10 months ago

This England

This England is the quarterly magazine for all who love our green and pleasant land and are unashamedly proud of their English roots. Published since 1968 the magazine has now become one of England’s best loved magazines and has a readership of over 115,000 people from around the world. As well as being popular in England it outsells all other British heritage magazines in Canada, Australia, New Zealand, South Africa and is sent to readers in every country of the world. Published in Cheltenham, in the heart of picturesque Gloucestershire, the magazine is edited, printed and despatched direct from England. Subscribe today and celebrate all that is best about England and the English way of life.


‘TURNER’S HOUSE’ (continued) The sitting room where a model of a ship reflects the artist’s maritime interests. Below: “Frosty Morning” which is now exhibited in Tate Britain. briefly relax near his beloved river, occasionally entertain the odd friend to visit when feeling congenial or perhaps even indulge in the odd picnic, a favourite pastime of the painter’s. One of Turner’s familiar companions would be his horse Crop-Ear, the artist’s principal means of transport during the years at Sandycombe Lodge as Crop-Ear pulled a carriage containing “sketching apparatus” as Walter Thornbury’s contemporary biography of the 1860s described it. It is said Crop-Ear was the model for all the horses to be found in Turner’s art, one of the most famous pictures being Frosty Morning which now hangs in Tate Britain. The search for Crop-Ear’s last resting place is now underway locally as it was believed that Turner had his equine companion buried on land that he owned, either at Sandycombe or, more likely, in the meadow now occupied by a public house and a row of terraced houses. Although Turner was one of those fortunate artists who would know acclaim within his own lifetime this doesn’t suggest by any means that he met with universal approval within the art world. “Indistinctness is my forte,” he would say yet some disparaged his technique of using colour and light to convey what could be considered an unusually impressionistic perspective, something that was not yet well-known. “My job is to paint what I see, not what I know,” Turner said, embracing the realms of imagination with a pioneering approach that could be considered an early precursor of Impressionism. His masterful use of light allowed him to take a familiar view and by virtue of his brush transform it into something fresh yet eternal that would cement his reputation as one of the most important landscape painters. Although it’s a moot point whether Sandycombe Lodge witnessed the actual composition of any of Turner’s famous paintings of Richmond it certainly provided both solace and inspiration which in themselves are indispensable for any artist. AMANDA HODGES Photographs: Anne Purkiss © Turner’s House Trust Collection Further Information Sandycombe Lodge, 40 Sandycoombe Road, Twickenham TW1 2LR Tel: 020 88925485 Website: 64 THIS ENGLAND, Winter, 2017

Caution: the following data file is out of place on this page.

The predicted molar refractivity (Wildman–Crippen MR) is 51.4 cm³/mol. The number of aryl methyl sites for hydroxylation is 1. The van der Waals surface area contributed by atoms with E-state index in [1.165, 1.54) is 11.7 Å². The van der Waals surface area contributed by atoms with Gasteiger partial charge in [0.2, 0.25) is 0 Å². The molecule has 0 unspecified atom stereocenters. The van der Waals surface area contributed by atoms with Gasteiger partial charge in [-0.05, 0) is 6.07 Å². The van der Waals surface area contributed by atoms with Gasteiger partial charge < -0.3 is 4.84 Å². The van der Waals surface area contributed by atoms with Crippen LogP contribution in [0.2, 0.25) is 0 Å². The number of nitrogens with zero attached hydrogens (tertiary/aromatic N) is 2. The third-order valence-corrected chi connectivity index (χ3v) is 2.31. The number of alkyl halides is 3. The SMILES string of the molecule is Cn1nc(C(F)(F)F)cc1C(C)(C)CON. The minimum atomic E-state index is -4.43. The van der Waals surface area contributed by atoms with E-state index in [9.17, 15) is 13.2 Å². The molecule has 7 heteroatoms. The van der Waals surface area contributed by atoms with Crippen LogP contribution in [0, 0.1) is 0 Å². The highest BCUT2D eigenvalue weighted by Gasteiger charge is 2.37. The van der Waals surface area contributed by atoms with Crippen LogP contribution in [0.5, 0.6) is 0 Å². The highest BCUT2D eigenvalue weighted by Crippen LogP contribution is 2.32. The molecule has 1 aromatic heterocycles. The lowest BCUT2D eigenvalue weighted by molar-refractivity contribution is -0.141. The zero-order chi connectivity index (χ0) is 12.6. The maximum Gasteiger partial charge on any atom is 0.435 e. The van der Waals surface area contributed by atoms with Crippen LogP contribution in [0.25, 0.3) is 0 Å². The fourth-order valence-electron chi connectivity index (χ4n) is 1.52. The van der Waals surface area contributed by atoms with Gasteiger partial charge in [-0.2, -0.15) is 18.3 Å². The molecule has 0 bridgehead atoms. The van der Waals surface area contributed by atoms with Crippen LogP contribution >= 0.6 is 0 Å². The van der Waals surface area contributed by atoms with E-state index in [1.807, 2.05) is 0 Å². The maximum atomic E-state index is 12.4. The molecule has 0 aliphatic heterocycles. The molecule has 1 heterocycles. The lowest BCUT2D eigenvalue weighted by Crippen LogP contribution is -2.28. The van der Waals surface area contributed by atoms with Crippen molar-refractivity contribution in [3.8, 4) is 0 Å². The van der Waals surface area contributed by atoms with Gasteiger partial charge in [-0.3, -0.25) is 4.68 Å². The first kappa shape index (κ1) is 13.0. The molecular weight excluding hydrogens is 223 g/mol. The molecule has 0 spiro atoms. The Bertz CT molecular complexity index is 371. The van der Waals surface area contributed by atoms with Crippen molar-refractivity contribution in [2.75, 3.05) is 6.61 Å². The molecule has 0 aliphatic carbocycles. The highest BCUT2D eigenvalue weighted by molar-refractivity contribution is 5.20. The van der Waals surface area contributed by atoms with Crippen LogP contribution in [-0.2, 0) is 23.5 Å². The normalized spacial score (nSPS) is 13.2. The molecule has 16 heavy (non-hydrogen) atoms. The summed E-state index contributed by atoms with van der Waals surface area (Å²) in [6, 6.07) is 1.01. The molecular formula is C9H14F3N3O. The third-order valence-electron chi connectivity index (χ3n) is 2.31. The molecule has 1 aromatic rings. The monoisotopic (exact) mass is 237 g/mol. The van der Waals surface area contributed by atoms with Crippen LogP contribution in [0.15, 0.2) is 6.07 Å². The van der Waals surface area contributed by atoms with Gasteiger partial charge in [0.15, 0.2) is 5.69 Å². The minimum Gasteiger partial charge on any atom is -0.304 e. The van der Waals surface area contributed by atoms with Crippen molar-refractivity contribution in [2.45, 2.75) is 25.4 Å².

This England’s Annual 2018 Produced by the same editorial team responsible for each quarterly issue of This England, and packed with stunning colour photographs and poems and articles on a wide range of subjects, our new Annual promises to be more popular than ever before. As well as providing regular readers of the magazine with a much-anticipated “fi fth issue”, This England’s Annual is also top of many people’s lists when deciding what to give a friend or relative as a greatvalue, easy-to-purchase gift. From articles about English places and notable people to features about English customs, history and colourful characters, there is something for everyone. And not only that: every item in the 2018 Annual is published for the fi rst time, and because the articles are refreshingly unconcerned with the problems and controversies of today, they never go out of date and can be enjoyed again and again. Just £6.99 to UK Out Now! HIGHLIGHTS Softback, 100 pages. INCLUDE: THE SHIPPING FORECAST: “Viking, Forties, Cromarty, Forth, Tyne, Dogger, Fisher, German Bight…” We tell the story behind this much-loved English institution. RUDYARD KIPLING: His poem “If” was recently voted the nation’s favourite. We look at the life and work of one of England’s greatest writers. FACT OR FICTION?: He has been immortalised in pantomime and is always depicted with a cat. But who was Dick Whittington? A MOST PECULIAR PARK: Dinosaurs lurk in the undergrowth, stone sphinxes guard a fl ight of steps that leads…nowhere. A site in London still evokes the lost glories of the Crystal Palace. THE LANGUAGE OF FLOWERS: Red roses for love, snowdrops for hope, marigolds for despair… for the Victorians, the blooms they gave or received were laden with meaning. EXPLORING ENGLAND’S INNS: From Black Horse and Red Lion to Royal Oak and Cross Keys, the names of our pubs tell tales of history, legend and local industry. There is also a quiz, pages of jokes to make you chuckle, glorious colour photographs depicting England throughout the year, a series of pictures portraying “Old London”, and much, much more. One copy: Code: TEA18 Just £6.99 to UK, overseas £9.25. US $19; Can $20; Aus $21; NZ $24. SPECIAL OFFERS: Two Annuals to one address: Code: TEA82 Just £12 to UK, overseas £16. US $32; Can $34; Aus $36; NZ $41. Annual, Country Calendar and Desk Diary: Code: TCK18 Just £17.95 to UK, overseas £23.95. US $48; Can $51; Aus $53; NZ $61. 0800 074 0188 (FREE from UK landlines) Mon-Fri 8am-6pm, Sat 9am-5pm overseas: +44 1382 575052 This England Publishing Ltd., P.O. Box 814, Haywards Heath, Sussex RH16 9LQ. E-mail: Dollar prices are subject to exchange rate variation if payment is made by debit/credit card. A transaction fee may apply. Save over £5! THIS ENGLAND, Winter, 2017 65

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